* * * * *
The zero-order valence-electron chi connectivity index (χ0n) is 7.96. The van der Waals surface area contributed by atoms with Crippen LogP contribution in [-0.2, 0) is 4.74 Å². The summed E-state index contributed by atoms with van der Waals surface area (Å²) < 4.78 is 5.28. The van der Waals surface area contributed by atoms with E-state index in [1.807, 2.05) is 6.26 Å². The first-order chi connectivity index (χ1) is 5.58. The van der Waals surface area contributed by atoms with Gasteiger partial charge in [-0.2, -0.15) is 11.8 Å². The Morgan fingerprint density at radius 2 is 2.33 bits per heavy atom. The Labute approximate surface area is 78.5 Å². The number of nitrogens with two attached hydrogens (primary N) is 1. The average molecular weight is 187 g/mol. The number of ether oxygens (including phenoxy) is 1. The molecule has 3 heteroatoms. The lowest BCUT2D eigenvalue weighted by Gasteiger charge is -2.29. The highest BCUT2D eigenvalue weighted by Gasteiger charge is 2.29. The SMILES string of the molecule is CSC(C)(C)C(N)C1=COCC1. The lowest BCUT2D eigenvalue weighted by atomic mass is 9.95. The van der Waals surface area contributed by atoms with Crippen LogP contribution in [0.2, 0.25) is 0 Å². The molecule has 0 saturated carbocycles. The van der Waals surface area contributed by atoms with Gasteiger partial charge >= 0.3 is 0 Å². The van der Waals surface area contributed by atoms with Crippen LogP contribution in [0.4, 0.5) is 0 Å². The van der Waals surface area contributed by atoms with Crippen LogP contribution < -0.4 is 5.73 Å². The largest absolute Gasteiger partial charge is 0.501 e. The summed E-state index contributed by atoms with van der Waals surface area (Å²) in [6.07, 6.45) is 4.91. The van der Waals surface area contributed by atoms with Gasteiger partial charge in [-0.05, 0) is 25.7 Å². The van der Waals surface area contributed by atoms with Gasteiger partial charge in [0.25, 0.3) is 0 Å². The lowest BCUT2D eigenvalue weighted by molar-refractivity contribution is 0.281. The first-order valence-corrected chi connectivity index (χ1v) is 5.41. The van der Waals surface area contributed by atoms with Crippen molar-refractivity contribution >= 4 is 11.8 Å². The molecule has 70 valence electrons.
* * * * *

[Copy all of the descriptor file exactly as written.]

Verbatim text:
The zero-order valence-electron chi connectivity index (χ0n) is 7.96. The van der Waals surface area contributed by atoms with Crippen LogP contribution in [-0.2, 0) is 4.74 Å². The summed E-state index contributed by atoms with van der Waals surface area (Å²) < 4.78 is 5.28. The van der Waals surface area contributed by atoms with E-state index in [1.807, 2.05) is 6.26 Å². The first-order chi connectivity index (χ1) is 5.58. The van der Waals surface area contributed by atoms with Gasteiger partial charge in [-0.2, -0.15) is 11.8 Å². The Morgan fingerprint density at radius 2 is 2.33 bits per heavy atom. The Labute approximate surface area is 78.5 Å². The number of nitrogens with two attached hydrogens (primary N) is 1. The average molecular weight is 187 g/mol. The number of ether oxygens (including phenoxy) is 1. The molecule has 3 heteroatoms. The lowest BCUT2D eigenvalue weighted by Gasteiger charge is -2.29. The highest BCUT2D eigenvalue weighted by Gasteiger charge is 2.29. The SMILES string of the molecule is CSC(C)(C)C(N)C1=COCC1. The lowest BCUT2D eigenvalue weighted by atomic mass is 9.95. The van der Waals surface area contributed by atoms with Crippen LogP contribution in [0.2, 0.25) is 0 Å². The molecule has 0 saturated carbocycles. The van der Waals surface area contributed by atoms with Gasteiger partial charge >= 0.3 is 0 Å². The van der Waals surface area contributed by atoms with Crippen LogP contribution in [0.4, 0.5) is 0 Å². The van der Waals surface area contributed by atoms with Crippen LogP contribution < -0.4 is 5.73 Å². The largest absolute Gasteiger partial charge is 0.501 e. The summed E-state index contributed by atoms with van der Waals surface area (Å²) in [6.07, 6.45) is 4.91. The van der Waals surface area contributed by atoms with Gasteiger partial charge in [-0.05, 0) is 25.7 Å². The van der Waals surface area contributed by atoms with Gasteiger partial charge in [0.25, 0.3) is 0 Å². The lowest BCUT2D eigenvalue weighted by molar-refractivity contribution is 0.281. The first-order valence-corrected chi connectivity index (χ1v) is 5.41. The van der Waals surface area contributed by atoms with Crippen molar-refractivity contribution >= 4 is 11.8 Å². The molecule has 70 valence electrons.